You may not have seen the match. You might not even care. This is tennis, an “Oh, really?” afterthought for many sports fans.
However, Sunday’s finals of the U.S. Open in which Spain’s Rafael Nadal beat Daniil Medvedev from Russia in five thrilling sets was something to behold. If not behold, admire because it had everything that is good about sports as well as life.
High-level tennis was only a part of it.
Medvedev, the 23-year-old uppity upstart, had embraced the role of the villain earlier in the tournament after launching a ball in frustration at the umpire, making an obscene gesture toward his opponent Feliciano Lopez and snatching a towel from a ballboy. Medvedev was behaving so poorly that he was booed by the New York crowd and this took some doing because New Yorkers have a history of tolerating sketchy behavior in their tennis players.
However, Medvedev wasn’t comfortable playing the villain and apologized for being “a jerk” on the court after a match leading to the finals. Who does that and especially a 20-something? Usually, that’s the age to dig in and double down on your mistakes as if they are some sort of badge of honor.
In Nadal, not only was Medvedev facing one of the greatest players of all time but, more importantly, one of the game’s truest sportsmen. In addition to his brilliant tennis, Nadal has made a career of not throwing his racquet, insulting his opponents and berating umpires no matter how much pressure he has been under and how big the stage.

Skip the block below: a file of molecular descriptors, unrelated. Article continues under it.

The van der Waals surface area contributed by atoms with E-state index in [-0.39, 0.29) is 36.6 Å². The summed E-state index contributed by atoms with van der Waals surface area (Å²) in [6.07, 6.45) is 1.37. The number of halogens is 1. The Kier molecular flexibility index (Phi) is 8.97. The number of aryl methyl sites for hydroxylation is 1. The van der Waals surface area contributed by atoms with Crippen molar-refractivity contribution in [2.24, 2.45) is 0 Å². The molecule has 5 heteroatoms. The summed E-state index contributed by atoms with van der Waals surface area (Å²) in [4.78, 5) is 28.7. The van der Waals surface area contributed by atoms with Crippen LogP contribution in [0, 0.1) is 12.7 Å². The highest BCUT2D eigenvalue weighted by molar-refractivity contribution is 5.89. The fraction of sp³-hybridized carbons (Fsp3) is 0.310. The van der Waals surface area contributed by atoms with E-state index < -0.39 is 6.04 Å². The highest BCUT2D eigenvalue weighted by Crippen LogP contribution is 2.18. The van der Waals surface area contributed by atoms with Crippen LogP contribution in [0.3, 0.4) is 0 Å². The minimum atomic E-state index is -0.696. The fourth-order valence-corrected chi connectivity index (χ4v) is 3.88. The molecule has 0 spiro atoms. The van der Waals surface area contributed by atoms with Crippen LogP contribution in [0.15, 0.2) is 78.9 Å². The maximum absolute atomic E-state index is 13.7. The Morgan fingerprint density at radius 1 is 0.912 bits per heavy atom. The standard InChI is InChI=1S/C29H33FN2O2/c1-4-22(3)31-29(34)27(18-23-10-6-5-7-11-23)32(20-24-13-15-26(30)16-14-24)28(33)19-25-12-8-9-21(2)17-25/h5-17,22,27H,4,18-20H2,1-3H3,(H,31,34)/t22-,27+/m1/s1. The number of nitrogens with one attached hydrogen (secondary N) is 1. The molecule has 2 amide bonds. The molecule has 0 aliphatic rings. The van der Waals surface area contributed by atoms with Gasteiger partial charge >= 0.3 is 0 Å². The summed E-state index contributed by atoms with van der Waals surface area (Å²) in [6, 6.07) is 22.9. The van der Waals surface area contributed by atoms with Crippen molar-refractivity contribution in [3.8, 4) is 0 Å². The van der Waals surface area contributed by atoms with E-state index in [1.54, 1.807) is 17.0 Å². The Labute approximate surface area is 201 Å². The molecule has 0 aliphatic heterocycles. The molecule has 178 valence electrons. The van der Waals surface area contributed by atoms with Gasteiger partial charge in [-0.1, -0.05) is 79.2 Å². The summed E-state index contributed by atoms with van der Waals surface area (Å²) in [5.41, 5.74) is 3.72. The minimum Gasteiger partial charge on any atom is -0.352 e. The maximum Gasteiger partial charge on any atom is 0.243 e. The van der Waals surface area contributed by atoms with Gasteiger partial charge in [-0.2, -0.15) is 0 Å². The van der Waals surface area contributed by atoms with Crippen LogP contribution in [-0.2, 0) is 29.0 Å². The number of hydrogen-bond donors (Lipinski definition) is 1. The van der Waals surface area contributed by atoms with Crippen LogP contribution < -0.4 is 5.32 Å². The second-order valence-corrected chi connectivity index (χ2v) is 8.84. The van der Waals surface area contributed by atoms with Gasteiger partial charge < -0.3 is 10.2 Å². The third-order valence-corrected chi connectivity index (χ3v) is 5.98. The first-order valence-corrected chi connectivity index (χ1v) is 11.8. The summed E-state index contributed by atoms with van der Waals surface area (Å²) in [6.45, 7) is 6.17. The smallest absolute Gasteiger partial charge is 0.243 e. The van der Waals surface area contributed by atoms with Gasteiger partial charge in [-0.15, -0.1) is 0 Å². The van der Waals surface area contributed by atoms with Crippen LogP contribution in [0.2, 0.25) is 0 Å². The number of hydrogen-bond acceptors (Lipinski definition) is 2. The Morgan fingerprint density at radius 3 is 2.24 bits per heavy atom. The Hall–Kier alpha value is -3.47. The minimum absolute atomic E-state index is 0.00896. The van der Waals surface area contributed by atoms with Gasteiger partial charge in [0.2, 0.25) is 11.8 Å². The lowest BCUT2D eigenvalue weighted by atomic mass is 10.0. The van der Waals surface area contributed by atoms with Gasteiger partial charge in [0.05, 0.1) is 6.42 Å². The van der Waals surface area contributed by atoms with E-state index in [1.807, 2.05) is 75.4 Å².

Somebody raised him right. Somebody like his parents and family. Somebody who encouraged his ferocity without having it overwhelm his sense of propriety.
Nadal wasn’t the only gentleman on the court. Medvedev never lost his cool during their five-hour-plus match and after it was over couldn’t have been more complimentary toward his opponent, the tournament and the crowd, which had rained boos on him just a few rounds earlier.
Medvedev talked about being human, making mistakes and trying to learn from them. He was humble, funny and smart. If you weren’t a fan, you became one.
It was refreshing. It was surprising. It was inspiring.
This is unusual and nowadays, not the norm.
Athletes are just as likely to celebrated for their precocity rather than their manners. Professional athletes are only the public face of what has become a breathtaking loss of manners and civility.
Greeting people has become a lost art (and I know I am becoming pretty humorless here). I’m not sure what’s difficult about shaking somebody’s hand firmly and looking them in the eye but it seems to be harder to do then hitting a backhand overhead.
Credit parents who teach their children well. Credit parents (and coaches) who would as soon tolerate a beehive in their living room as they would a brat on or off the court.
Watching players comport themselves so well doubles the pleasure of watching two great players leave every ounce of sweat and energy on the court.
Sunday, everybody won. Nadal, Medvedev and the rest of the world.